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    We report here a new fossil hominoid tooth from the Late Miocene (~7.8 Ma) of the Hari-Talyangar region, India. The large-sized hominoid M2 is rather bunodont and its occlusal morphology and size are fairly distinctive from both the Sivapithecus sivalensis and Sivapithecus indicus conditions. Correlation between upper and lower molar breadth in extant hominoids and Sivapithecus species suggests that this upper molar fits within an estimated range of Indopithecus (= ‘Gigantopithecus’) M2 variation; a lower M2 of the same taxon is known from the same region. However, molar size and morphology are also consistent with a S. parvada attribution. Therefore its formal taxonomic allocation remains problematic. Sivapithecus was primarily a fruit eater and its teeth do not generally show caries, but the present molar exhibits a large caries, indicating a probable diet of grasses and fruits. The supposed diet of the new fossil tooth suggests that these Late Miocene apes of the Hari-Talyangar region lived in a habitat drier than that of Sivapithecus. A review based on the present fossil and palaeoecological and palaeoclimatological evidence supports a hypothesis that the Siwalik fossil apes disappeared by the Late Miocene because of a decrease in humidity and an increase in seasonality, aridity, and unpredictable climatic conditions brought about by the intensification of the monsoon system, eventually leading to expansion of grasslands at the expense of rainforests.
  • WU LIU, LIANG ZHENG
    2005 Volume 113 Issue 1 Pages 73-77
    Published: 2005
    Released: April 27, 2005
    [Advance publication] Released: August 11, 2004
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    The relationship between the Yuanmou hominoid and the Lufeng hominoid (Lufengpithecus lufengensis), both from Yunnan Province, China, and among the most abundantly represented fossil hominoid of Eurasia, has been the subject of much debate. In the past 10 years, comparative studies of cranial and dental morphology of the Lufeng and Yuanmou hominoids indicate that the two hominoids resemble each other more than either of them resemble any other Miocene hominoid. In this paper, we summarize the dental differences seen between the Yuanmou and Lufeng hominoids, and discuss their implications. Our results show that the Lufeng hominoid has relatively smaller front teeth, smaller M1, and higher SQ than the Yuanmou hominoid, indicating a more folivorous or soft diet, such as leaves and berries, in the former. Tooth wear analysis indicates that both upper and lower molars of the Yuanmou hominoid were more heavily worn than those of the Lufeng hominoid, offering additional support to the findings of tooth size proportion and shearing crest development. We propose that different diets might have characterized the two hominoid populations, the differences possibly related to the environment, behavior pattern, and population structure of the Yuanmou and Lufeng hominoids.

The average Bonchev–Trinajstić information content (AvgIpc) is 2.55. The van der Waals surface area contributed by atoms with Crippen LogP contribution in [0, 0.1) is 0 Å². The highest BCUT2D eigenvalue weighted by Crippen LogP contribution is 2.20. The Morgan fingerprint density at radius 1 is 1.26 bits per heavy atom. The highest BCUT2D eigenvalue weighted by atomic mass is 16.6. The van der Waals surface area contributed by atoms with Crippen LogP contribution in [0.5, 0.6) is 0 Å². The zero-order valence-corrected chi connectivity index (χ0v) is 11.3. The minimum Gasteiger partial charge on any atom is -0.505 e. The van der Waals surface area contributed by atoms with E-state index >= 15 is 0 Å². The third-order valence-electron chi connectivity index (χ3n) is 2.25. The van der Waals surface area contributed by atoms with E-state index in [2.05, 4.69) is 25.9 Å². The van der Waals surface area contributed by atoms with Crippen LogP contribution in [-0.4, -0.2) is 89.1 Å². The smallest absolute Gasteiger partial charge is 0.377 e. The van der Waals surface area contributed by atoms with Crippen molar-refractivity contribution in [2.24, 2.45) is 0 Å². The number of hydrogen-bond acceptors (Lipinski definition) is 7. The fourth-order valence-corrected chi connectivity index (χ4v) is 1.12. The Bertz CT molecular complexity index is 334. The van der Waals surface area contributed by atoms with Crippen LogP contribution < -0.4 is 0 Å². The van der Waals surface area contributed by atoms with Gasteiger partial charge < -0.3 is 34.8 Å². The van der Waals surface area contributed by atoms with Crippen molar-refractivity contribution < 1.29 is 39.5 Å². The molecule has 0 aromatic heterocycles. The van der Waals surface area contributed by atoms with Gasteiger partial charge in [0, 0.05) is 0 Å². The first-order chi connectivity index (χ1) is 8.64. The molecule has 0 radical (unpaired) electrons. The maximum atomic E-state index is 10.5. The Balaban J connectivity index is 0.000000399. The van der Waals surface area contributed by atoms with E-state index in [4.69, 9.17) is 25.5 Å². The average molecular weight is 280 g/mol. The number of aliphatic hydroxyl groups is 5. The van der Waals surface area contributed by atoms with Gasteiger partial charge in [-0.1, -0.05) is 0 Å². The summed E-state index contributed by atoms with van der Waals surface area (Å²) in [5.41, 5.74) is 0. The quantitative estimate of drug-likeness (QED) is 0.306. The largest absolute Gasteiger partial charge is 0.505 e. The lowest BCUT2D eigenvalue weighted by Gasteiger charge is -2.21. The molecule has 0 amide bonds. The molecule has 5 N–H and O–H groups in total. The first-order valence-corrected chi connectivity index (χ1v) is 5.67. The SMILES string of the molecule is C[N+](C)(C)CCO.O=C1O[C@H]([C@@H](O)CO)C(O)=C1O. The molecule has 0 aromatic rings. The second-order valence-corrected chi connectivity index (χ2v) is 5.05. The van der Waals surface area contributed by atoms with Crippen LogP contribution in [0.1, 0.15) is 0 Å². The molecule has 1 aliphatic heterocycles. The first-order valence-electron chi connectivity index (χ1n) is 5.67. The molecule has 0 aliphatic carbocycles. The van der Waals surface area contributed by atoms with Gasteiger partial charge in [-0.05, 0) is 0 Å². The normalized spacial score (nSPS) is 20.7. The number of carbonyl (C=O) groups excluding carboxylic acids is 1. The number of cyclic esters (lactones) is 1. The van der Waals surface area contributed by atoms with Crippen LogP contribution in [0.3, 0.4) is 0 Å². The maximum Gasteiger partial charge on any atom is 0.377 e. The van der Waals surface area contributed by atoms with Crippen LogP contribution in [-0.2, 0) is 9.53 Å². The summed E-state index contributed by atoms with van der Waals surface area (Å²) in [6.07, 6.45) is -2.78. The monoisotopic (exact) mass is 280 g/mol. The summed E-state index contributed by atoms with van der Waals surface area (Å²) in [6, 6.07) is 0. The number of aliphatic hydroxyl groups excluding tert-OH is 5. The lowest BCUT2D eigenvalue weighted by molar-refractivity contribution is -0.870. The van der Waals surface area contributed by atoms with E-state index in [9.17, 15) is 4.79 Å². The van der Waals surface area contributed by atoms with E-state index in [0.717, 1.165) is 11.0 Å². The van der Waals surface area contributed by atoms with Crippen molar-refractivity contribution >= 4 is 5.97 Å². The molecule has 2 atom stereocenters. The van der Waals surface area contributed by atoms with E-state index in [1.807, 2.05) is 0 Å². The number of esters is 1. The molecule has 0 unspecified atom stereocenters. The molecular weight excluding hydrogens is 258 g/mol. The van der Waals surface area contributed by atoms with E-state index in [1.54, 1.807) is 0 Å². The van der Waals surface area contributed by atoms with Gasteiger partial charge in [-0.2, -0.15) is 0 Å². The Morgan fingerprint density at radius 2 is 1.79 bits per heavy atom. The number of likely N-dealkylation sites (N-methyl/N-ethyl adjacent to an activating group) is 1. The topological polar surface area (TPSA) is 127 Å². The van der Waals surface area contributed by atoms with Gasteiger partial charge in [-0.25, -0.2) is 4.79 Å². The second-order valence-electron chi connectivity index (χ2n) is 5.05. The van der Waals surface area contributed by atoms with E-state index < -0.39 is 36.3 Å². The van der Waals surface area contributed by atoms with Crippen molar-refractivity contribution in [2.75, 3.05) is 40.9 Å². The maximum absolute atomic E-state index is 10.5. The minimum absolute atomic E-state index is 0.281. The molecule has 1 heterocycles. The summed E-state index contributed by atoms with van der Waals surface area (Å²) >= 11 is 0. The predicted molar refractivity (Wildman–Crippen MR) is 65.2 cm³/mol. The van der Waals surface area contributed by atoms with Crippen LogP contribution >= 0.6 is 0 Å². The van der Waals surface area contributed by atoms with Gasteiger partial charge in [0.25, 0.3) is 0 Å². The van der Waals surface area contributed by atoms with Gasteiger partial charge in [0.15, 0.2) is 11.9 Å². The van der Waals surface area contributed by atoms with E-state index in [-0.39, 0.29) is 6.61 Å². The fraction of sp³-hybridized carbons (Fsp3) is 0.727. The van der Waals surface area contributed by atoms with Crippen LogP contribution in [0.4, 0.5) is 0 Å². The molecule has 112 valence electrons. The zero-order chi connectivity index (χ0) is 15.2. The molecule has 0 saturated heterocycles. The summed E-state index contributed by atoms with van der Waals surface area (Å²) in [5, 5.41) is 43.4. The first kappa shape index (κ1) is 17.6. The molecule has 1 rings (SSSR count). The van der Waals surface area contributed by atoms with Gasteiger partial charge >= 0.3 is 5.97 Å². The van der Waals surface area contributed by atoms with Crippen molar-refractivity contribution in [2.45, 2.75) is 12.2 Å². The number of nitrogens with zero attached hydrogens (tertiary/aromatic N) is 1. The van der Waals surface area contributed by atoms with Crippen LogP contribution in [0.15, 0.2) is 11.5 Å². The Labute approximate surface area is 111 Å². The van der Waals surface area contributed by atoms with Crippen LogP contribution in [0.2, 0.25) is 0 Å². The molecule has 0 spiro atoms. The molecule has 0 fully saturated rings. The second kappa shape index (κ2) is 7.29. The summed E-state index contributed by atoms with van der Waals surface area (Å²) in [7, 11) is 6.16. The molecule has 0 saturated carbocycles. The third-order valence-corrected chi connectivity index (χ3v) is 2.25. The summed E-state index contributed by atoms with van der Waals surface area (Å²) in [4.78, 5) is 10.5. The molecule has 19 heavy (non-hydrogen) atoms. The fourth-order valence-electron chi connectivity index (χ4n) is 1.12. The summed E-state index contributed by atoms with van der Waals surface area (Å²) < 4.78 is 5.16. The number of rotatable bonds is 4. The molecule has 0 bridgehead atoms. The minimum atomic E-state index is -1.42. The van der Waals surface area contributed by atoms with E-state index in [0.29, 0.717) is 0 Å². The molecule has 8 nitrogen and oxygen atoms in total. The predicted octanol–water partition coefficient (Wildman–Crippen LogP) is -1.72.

• LINGXIA ZHAO, ZHUFANG HE
    2005 Volume 113 Issue 1 Pages 79-83
    Published: 2005
    Released: April 27, 2005
    [Advance publication] Released: August 11, 2004
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    Late Miocene large-bodied hominoids from Yunnan, China are critical to the understanding of hominid and hominoid origins and evolution in Asia. The aim of the present study is to examine dental development and ontogeny of Lufengpithecus from Yuanmou and Lufeng. Based on scanning electron microscope observations of enamel incremental markings, the mean crown formation time of Lufengpithecus incisors was estimated to be 3.7–4.6 years, which is longer than that of Proconsul, Paranthropus, and early Homo, and closer to that of Australopithecus afarensis, Pan, and Homo sapiens. The dental eruption characteristics of Lufengpithecus lufengensis, including age at first molar emergence, eruption sequence of dentition, and M1/I1 eruption pattern, show an ape-like, not human-like, developmental pattern. High and regular frequency of linear enamel hypoplasia indicates that late Miocene L. lufengensis suffered from regular physiological stress associated with seasonal dietary fluctuations.
  • YUTAKA KUNIMATSU, BENJAVUN RATANASTHIEN, HIDEO NAKAYA, HARUO SAEGUSA, ...
    2005 Volume 113 Issue 1 Pages 85-93
    Published: 2005
    Released: April 27, 2005
    [Advance publication] Released: July 13, 2004
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    The Thai-Japanese Paleontological Expedition Team (TJPET) has been conducting paleontological and geological fieldwork in Thailand for a number of years. In January 2000, an upper molar (CMu6-1’00) of a large-bodied Miocene hominoid was found by TJPET in a lignite mine in the Chiang Muan basin, northern Thailand. It was the first record of a Miocene hominoid from a Southeast Asian country. Two years later, TJPET found a second hominoid specimen (CMu15-5’01) in the same lignite mine. The second specimen was collected from the Upper Lignite Member, while the first one had come from the Lower Lignite Member. The age of Chiang Muan is estimated to be at around the boundary of the Middle/Late Miocene (ca. 10–12 Ma) based on mammalian fauna and paleomagnetic study. There may be several hundred thousand years temporal difference between the Upper and Lower Lignite Members. Chaimanee et al. (2003) reported more hominoid specimens from the same site, and created a new species, cf. Lufengpithecus chiangmuanensis. The taxonomic status of the Chiang Muan hominoids, however, is still a matter of debate. Nevertheless, the discovery of Miocene hominoids from Chiang Muan has revealed the potential of Thailand for understanding hominoid evolution in Southeast Asia.